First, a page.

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401(k) Plan Changes Are Coming

Driven by societal pressures, defined contribution plans begin a needed fundamental transformation.

Change can be hard, but it can also be exciting, depending on your attitude. But fundamental transformations, like a teenager maturing into an adult, can either be traumatic or exhilarating. How we react defines who we become on the other side of the change.

Now, 401(k) and 403(b) plans must now fundamentally transform into something few could have envisioned just 10 years ago, driven by three societal pressures:

  1. Greater access to retirement plans at work for more workers
  2. The convergence of wealth, retirement and benefits at work
  3. The need for in-plan retirement income to replace pension plans and even Social Security

The defined contribution industry as currently constituted is not equipped to properly address these issues, which means many of the current providers and advisors, even those currently with great influence, will not be around when this transformation is completed.

Realizing the power of payroll deducted savings, federal and state governments are either encouraging, through tax credits and more efficient vehicles like PEPs, or mandating, that most employers offer some sort of retirement savings plan at work, increasing new plan formation. We are at the beginning of an explosion of DC plans, which have stagnated at just under 700,000 for a while and could reach 3 to 5 million plans in the next decade.

Who has the technology, manpower and foresight to serve these small, start-up plans?

Most current providers and advisors charge by assets with costs based on participants, which they hope to be able to leverage, and plans. Technology is clumsy and dated. Data needed to leverage participants and make small plans attractive is hard to extract and fraught with privacy issues. Cooperation so needed to succeed is tentative—advisors, record keepers and money managers compete to gain assets as margins continue to shrink in a zero-sum game.

Traditional retirement plan advisors eschew smaller plans and start-ups requiring minimum plan revenue. Wealth advisors see little attraction in the DC industry, preferring to mange money outside the plan where the fees are higher, the technology is infinitely more robust and the data is readily available, not to mention the liability and oversight is much lower.

Serving the holistic financial needs of the estimated 80 million DC participants, which is bound to greatly increase, has driven up valuations of record keepers and RPAs, but the reality is less than 10% of workers have enough assets to justify a customized financial plan requiring periodic tweaking. Probably fewer. And engagement is dismal as is the current state of financial literacy education.

Yet the workplace is becoming that one touch point where workers and their families can more easily get assistance with more if not all of their financial and benefit needs. Many of these services have nothing to do with retirement, like student loans, emergency savings and health savings accounts, but can now be attached to retirement record keeping platforms. Can we provide holistic wealth and benefit advice to the masses, not feasible outside the plan, through better technology and AI?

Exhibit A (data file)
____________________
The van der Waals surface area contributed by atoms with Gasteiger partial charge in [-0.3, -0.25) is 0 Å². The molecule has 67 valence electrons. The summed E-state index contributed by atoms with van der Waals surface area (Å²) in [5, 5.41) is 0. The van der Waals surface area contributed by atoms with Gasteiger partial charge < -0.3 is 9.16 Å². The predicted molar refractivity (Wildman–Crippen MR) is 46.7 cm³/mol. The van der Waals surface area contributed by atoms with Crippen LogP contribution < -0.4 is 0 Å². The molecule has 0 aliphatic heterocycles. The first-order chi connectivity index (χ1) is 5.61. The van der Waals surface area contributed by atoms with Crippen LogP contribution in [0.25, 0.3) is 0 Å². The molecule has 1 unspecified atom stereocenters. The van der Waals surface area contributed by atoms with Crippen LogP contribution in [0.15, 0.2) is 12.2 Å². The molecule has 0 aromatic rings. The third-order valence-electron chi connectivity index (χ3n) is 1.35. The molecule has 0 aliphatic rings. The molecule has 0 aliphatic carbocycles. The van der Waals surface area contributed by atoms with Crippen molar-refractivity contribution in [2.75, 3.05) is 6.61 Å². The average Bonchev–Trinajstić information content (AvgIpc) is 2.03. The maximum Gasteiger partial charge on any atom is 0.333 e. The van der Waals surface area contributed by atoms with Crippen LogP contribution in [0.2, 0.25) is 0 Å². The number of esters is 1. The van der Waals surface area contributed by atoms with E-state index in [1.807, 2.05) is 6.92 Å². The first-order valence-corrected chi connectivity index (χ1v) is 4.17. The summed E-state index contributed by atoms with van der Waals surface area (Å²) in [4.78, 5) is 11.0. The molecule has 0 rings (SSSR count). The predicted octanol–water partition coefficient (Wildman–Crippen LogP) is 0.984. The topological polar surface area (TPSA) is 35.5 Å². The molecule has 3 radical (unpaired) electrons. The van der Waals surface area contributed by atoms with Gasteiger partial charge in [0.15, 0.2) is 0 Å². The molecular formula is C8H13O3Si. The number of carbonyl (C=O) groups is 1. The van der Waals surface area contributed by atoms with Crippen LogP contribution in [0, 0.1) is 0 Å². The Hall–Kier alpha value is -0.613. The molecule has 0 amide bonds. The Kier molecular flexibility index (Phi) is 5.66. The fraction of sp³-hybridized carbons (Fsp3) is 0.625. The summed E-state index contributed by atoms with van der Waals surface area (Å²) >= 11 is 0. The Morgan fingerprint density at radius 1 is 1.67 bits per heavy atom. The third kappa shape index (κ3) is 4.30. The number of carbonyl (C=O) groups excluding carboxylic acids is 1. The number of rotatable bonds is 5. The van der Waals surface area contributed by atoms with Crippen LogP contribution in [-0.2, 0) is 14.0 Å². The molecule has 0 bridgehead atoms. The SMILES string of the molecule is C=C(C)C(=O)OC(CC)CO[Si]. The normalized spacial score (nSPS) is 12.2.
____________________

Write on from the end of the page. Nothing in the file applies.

And as more plan sponsors are willing and even eager to retain assets of retiring workers, can the DC industry provide a viable retirement income option that includes periodic payment and advice? Currently, each participant is managing a solo defined benefit plan running the gauntlet of saving enough and investing wisely only to face the more complicated issue of not running out of money without being able to spread the risk.

These are really big issues which will take tens of billions of investment in training, technology and education, further driving record keeper and RPA consolidation. Only a few providers will survive and most RPAs will either have to be part of or affiliated with a larger entity that can provide support just like RIAs.

But the societal pressure is real, the technology is available and being developed, especially AI and there are younger advisors, whether focused on DC plans or wealth, ready, willing and able to meet the challenges.

Payroll providers and fintechs have figured out how to work with small and start-up plans even if their service model results in high turnover. And wealth or consumer tech companies can not just serve the needs of the underserved but anticipate them and proactively help with HRIS system managing complex benefits and payroll.

Firms like the Portability Services Network, the first cooperative industry data exchange, driven in part by SECURE 2.0, offer the real hope of helping people consolidate the plans they accumulate over their careers creating a practical “universal plan.” It even makes sense to roll in IRAs for people that do have access to a financial planner.

The fundamental transformation of the DC industry will squeeze out many, especially those hanging onto to the Triple F model or 1990s technology unwilling to share data and facilitate in-plan lifetime income solutions. But it will also open vast opportunities for others ready to embrace the change which is coming and undoubtably inevitable.

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